Those who say manufacturing jobs will never return to the West don't know what they are talking about. Either that or they are purposely being disingenuous because it is the only way they can justify outsourcing decisions focused on the realization of short-term objectives.
Manufacturers unwittingly created a monster when they began transferring manufacturing to China about two decades ago. The process, while initially favorable to everyone, today threatens to completely drain production from other parts of the world (and not just the West) in favor of China, creating a lopsided environment that should be anathema to any supply chain management guru and business executive.
It's pure insanity for a manufacturer to locate all production resources in a single part of the globe, and yet that is what the high-tech industry and many other manufacturing sectors of the global economy celebrate in China today. Recent discussions about conditions at facilities in China manufacturing products for Apple Inc. (Nasdaq: AAPL) and other major OEMs are, in my opinion, misplaced. While the focus on alleged labor and human rights violations is pertinent, Apple executives and other supply chain professionals in the high-tech industry should also be looking at the potential production snafus that would occur if disruptions in China were to halt their activities in the region.
This is why I disagree with Steve Jobs, the late Apple CEO and chairman, who reportedly told President Obama manufacturing jobs won't ever return to the United States and western countries. In time we will know how accurate his prediction was, but personally I am convinced manufacturing jobs will migrate back to the West and that the torrential outsourcing of production to China will eventually slow to a trickle. The current system is unsustainable and will unravel as it becomes clear we have created an unusual, highly faulty, unsupportable, and potentially dangerous supply chain management condition.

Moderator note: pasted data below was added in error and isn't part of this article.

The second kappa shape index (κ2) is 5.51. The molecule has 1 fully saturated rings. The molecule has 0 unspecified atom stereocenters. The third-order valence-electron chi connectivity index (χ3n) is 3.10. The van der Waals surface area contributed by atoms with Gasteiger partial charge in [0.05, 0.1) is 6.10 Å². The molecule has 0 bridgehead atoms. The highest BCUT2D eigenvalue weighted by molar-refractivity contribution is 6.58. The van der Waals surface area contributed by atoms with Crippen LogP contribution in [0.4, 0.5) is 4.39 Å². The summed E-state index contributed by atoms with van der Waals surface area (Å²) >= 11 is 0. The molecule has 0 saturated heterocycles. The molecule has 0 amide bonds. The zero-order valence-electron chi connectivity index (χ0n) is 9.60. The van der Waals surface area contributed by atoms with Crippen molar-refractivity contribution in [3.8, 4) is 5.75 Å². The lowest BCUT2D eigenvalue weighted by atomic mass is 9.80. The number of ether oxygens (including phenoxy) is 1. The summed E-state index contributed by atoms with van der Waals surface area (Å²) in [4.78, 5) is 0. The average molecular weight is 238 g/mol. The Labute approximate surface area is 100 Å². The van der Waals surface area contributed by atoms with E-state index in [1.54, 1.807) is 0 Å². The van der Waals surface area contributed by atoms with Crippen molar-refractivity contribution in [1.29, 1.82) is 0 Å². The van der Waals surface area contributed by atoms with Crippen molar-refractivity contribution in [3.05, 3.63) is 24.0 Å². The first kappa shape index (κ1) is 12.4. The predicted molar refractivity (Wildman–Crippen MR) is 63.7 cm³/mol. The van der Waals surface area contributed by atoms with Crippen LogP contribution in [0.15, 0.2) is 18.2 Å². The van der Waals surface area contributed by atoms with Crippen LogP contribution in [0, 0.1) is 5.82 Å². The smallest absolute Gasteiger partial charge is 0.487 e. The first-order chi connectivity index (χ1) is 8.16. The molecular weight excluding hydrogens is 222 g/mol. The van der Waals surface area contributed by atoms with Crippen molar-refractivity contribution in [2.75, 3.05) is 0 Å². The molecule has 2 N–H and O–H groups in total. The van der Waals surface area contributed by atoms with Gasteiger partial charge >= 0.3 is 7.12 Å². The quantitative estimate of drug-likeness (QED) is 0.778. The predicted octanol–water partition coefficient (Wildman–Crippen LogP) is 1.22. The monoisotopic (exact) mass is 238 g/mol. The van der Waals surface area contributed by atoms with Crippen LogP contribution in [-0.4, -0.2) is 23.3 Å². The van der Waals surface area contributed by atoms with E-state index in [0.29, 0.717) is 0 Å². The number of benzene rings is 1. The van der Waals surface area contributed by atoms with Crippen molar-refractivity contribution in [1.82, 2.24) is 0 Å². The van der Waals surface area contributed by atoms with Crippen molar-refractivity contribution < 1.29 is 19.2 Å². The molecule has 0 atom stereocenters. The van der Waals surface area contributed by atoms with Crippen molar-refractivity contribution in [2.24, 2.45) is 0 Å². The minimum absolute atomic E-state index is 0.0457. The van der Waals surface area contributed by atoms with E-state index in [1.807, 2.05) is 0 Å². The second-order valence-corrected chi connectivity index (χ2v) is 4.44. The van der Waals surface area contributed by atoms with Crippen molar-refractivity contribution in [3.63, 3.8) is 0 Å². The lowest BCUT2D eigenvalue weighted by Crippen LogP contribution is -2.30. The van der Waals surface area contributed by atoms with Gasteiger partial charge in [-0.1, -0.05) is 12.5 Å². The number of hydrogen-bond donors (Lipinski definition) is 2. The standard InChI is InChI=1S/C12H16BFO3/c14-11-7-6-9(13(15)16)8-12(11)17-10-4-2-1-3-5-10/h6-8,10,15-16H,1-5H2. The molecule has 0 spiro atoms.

The massive outsourcing to China by businesses threatens to inflict significant damages upon many regions of the global economy. There are major geo-political implications for the rest of the world in this manufacturing shift, and we are already witnessing some of these in the hollowing out of communities and growing production unemployment worldwide. The solution advanced by many that the US and Europe could instead focus on higher-end design and services job is faulty. Chinese workers desire these jobs, too, and the country is already taking steps to advance opportunities for its citizens in finance, services, and high-tech design.
That China sits astride the global manufacturing sector is indisputable. It has for the last two decades been winning outsourcing contracts from foreign manufacturers for its factories and setting off controversies in developed economies in Europe and North America over vanishing jobs and emasculated municipalities.
But this is not a political diatribe. The West operates a capitalist system, and probably the best reasons for the position I take here is that the current system violates so many time-tested norms of the capitalist economy. The outsourcing of production to China will slowly decrease over the next years, and eventually some high-end manufacturing activities will begin to migrate back westward. This may be a controversial position today, but I am fully convinced we will one day see a revival in the manufacturing economies in Europe, North America, and other parts of the globe.
In my next blog I will expand on this and advance five reasons I believe manufacturing jobs will eventually start growing again in the West.